<Unfortunately, what's dead is dead. The dead coralline won't come back to life. But it will grow back... in time. Oddly enough, the change in
lighting might have contributed to the problem, but who knows for sure?>
I've already done a 50% water change like the bottle said to on the third day of treatment. Please help. Thanks,
<Just keep doing your best to keep your water quality as high as possible (make sure you keep your Alk, calcium and Mg at good levels)... and be patient. I know it's a difficult hobby, but in time, it will get easier...
keep reading/learning.>
Sara M.>

Setting Up a New Tank with Old Filter Media 1/25/09
Hi, I'm new to this site and I really do love it.
< Thanks for the kind words.>
It is so addicting to explore it. However, I do have a question that I hope was not answered before.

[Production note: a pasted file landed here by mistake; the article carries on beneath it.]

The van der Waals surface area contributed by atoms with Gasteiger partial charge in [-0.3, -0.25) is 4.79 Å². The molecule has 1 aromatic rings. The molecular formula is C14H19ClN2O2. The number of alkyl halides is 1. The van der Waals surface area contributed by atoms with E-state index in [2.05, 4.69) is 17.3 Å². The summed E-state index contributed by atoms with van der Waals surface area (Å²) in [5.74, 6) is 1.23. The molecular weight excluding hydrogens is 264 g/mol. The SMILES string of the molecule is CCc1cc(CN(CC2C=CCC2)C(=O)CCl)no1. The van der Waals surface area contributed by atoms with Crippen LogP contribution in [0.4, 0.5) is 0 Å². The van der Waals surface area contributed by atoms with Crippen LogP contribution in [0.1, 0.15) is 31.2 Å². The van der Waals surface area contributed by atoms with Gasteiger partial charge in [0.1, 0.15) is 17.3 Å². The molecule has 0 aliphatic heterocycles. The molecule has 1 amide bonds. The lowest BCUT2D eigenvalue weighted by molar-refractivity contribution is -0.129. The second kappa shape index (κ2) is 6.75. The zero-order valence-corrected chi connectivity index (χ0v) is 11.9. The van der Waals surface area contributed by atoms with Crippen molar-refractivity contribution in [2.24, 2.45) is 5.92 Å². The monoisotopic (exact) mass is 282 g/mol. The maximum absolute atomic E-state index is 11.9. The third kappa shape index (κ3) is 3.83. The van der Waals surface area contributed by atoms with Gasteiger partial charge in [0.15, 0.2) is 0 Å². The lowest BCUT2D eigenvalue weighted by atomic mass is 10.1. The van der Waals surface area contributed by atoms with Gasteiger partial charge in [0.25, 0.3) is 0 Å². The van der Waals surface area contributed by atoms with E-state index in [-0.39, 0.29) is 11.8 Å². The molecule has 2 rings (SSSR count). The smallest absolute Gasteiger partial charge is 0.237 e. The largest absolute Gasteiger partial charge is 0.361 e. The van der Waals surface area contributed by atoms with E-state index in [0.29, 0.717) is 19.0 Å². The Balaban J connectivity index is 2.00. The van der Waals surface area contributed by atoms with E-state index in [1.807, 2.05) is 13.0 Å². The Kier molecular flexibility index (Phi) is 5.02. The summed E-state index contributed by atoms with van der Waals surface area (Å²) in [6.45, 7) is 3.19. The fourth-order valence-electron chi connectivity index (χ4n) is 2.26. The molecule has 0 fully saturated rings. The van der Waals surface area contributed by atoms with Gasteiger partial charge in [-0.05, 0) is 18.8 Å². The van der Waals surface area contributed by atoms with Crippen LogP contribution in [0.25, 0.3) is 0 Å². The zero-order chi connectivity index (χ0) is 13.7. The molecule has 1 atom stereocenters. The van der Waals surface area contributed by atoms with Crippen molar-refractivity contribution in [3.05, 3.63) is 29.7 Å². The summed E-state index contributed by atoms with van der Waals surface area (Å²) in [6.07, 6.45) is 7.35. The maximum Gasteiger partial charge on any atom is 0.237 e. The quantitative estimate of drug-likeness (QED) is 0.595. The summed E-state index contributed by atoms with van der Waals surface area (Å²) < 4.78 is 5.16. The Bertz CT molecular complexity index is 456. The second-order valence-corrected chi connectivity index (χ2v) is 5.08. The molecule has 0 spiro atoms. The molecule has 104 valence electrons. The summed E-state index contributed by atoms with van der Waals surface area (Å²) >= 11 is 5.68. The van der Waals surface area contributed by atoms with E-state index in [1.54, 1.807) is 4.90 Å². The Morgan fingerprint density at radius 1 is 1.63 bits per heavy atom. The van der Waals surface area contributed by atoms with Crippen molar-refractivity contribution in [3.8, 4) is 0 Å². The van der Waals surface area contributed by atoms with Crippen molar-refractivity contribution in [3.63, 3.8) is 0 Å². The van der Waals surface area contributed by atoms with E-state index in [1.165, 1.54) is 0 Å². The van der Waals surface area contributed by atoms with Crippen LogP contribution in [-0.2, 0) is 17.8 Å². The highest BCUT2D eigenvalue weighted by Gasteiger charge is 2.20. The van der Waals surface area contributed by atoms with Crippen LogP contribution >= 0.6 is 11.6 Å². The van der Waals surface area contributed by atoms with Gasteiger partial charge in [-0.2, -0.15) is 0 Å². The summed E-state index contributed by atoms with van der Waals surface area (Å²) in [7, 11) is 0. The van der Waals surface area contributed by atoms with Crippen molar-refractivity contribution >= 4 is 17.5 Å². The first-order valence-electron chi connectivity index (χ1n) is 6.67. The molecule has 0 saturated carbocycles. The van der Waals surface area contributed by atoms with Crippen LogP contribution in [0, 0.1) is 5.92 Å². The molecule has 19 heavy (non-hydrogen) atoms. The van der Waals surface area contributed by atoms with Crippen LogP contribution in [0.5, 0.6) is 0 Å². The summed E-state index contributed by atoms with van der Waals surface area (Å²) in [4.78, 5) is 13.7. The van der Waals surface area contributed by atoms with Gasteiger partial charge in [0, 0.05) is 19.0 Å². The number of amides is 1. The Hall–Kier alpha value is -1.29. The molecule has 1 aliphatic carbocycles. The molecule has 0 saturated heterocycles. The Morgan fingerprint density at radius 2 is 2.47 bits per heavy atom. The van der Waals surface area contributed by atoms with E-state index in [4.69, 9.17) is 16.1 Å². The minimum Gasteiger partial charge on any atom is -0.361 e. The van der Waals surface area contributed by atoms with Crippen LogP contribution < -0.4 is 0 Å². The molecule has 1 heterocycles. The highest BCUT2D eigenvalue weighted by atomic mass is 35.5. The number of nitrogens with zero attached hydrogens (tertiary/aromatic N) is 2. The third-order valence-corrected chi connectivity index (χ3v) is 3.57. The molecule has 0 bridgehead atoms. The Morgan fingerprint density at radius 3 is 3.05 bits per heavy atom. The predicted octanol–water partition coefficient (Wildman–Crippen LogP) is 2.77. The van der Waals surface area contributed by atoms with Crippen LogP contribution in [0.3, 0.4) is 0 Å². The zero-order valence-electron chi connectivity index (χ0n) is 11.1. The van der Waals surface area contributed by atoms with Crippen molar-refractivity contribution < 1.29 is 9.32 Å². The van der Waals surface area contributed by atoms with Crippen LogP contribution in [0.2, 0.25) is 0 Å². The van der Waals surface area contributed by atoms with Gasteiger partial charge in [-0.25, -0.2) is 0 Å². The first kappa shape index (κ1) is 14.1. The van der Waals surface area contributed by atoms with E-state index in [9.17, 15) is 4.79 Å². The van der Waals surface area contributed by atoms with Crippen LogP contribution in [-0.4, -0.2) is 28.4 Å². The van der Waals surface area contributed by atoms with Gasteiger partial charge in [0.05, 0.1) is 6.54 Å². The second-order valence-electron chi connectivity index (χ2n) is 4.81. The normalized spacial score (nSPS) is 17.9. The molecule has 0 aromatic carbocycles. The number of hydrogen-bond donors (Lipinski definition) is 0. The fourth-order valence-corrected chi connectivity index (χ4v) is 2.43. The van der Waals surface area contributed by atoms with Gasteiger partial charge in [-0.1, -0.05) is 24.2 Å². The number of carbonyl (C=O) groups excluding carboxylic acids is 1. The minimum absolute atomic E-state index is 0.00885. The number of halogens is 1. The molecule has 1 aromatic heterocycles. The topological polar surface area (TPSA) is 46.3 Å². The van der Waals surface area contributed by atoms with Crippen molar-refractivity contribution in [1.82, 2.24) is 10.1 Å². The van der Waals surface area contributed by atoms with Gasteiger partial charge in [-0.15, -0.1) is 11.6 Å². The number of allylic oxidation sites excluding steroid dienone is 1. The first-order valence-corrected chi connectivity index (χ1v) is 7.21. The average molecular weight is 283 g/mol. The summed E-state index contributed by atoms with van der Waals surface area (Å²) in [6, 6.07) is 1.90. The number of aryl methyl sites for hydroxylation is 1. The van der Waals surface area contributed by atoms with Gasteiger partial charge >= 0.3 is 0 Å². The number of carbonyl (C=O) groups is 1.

1) I just set up a new tank and it is being cycled. How long will it take for the tank to start fogging up?
< The fogging you are asking about is the ammonia developing in the tank.
This depends on how many fish are in the tank, how much food, water temp etc....I would recommend getting some water quality test kits for ammonia, nitrite and nitrate to get a handle on what is going on and rely less on the "fogging" factor. The ammonia and nitrites should be zero. If you see any readings then you may need a bacterial additive like Dr. Tim's One and Only. The nitrates can go up to 20 ppm or higher depending on the fish you have selected. You may already be ok with the old filter media and the tank may not fog up.>